Published January 26, 2009
James Longley is a filmmaker whose intimate portraits of people in politically volatile countries in the Middle East are deepening our understanding of the historical and cultural dimensions of the region’s conflicts. For his low-budget, self-financed films, Longley lives among ordinary families, gaining access to people in places rarely chronicled on film by Westerners. He captures his subjects in very personal settings and situations, revealing both the inhumanity of everyday life under conditions of war, political chaos, and economic devastation and the parallel universe of courage, resilience, and resistance. While describing a place, a people, and a circumstance, Longley’s early film in Gaza and his later films in Iraq offer unflinching portrayals of the costs and casualties of civil and international conflicts. For his highly acclaimed film Iraq in Fragments (2006), he spent two years in the country without the protection of private security or the assistance of a film crew. In a trilogy of compelling and cinematically complex stories, he presents life in war-ravaged Iraq through the eyes of an abandoned young boy on the streets of Baghdad, the collective energy and obsession of Moqtada al-Sadr’s followers, and the agrarian solemnity of Kurdish family farmers. Sari’s Mother (2006), a short film about a family struggling to navigate the labyrinthine health care system in Iraq, illustrates the human casualties of a broken governmental bureaucracy and a failed medical infrastructure. Through these films and others in development, Longley is illuminating the beauty of foreign lands and providing Western audiences with a critical new perspective on communities living under extremely challenging conditions.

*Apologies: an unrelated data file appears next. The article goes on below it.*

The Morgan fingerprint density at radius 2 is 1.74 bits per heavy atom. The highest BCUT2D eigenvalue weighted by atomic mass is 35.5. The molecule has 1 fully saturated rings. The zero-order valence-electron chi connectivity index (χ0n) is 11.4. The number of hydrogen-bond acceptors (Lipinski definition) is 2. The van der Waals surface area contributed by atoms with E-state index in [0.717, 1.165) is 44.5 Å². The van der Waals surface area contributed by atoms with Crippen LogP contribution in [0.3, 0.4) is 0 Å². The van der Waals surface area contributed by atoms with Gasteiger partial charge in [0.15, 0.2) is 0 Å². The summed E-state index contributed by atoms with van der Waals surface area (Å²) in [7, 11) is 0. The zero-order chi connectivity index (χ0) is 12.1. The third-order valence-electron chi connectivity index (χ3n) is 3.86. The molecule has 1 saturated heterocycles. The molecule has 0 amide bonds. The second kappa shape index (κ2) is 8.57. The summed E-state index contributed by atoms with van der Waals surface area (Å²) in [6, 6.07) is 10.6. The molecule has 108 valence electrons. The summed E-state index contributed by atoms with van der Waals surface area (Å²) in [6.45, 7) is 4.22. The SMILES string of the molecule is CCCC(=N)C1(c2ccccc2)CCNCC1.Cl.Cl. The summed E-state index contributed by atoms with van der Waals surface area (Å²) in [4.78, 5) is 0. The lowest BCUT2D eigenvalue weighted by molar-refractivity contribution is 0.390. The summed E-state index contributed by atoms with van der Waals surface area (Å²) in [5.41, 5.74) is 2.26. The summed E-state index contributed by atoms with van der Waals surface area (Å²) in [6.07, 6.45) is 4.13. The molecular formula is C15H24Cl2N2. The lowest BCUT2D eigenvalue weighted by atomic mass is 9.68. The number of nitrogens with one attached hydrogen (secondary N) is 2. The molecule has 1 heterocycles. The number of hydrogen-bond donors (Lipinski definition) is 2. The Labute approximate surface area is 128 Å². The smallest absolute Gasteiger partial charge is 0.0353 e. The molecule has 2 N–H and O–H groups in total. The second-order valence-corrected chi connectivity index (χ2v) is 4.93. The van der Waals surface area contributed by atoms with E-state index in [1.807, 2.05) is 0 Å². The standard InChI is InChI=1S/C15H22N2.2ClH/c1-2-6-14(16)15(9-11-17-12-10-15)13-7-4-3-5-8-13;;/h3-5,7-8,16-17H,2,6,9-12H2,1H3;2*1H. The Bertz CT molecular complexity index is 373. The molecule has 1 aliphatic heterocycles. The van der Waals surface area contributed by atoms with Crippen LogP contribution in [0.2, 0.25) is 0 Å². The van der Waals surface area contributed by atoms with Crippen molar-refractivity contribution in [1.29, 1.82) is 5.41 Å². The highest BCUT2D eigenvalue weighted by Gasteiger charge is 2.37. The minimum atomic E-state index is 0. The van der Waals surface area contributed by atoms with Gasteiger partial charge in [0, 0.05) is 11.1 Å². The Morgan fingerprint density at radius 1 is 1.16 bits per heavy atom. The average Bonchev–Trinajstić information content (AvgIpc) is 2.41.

James Longley studied film and Russian at Wesleyan University and the All-Russian Institute of Cinematography (VGIK) at Moscow. He is currently at work on new projects about Iran, India, and other countries in the region.
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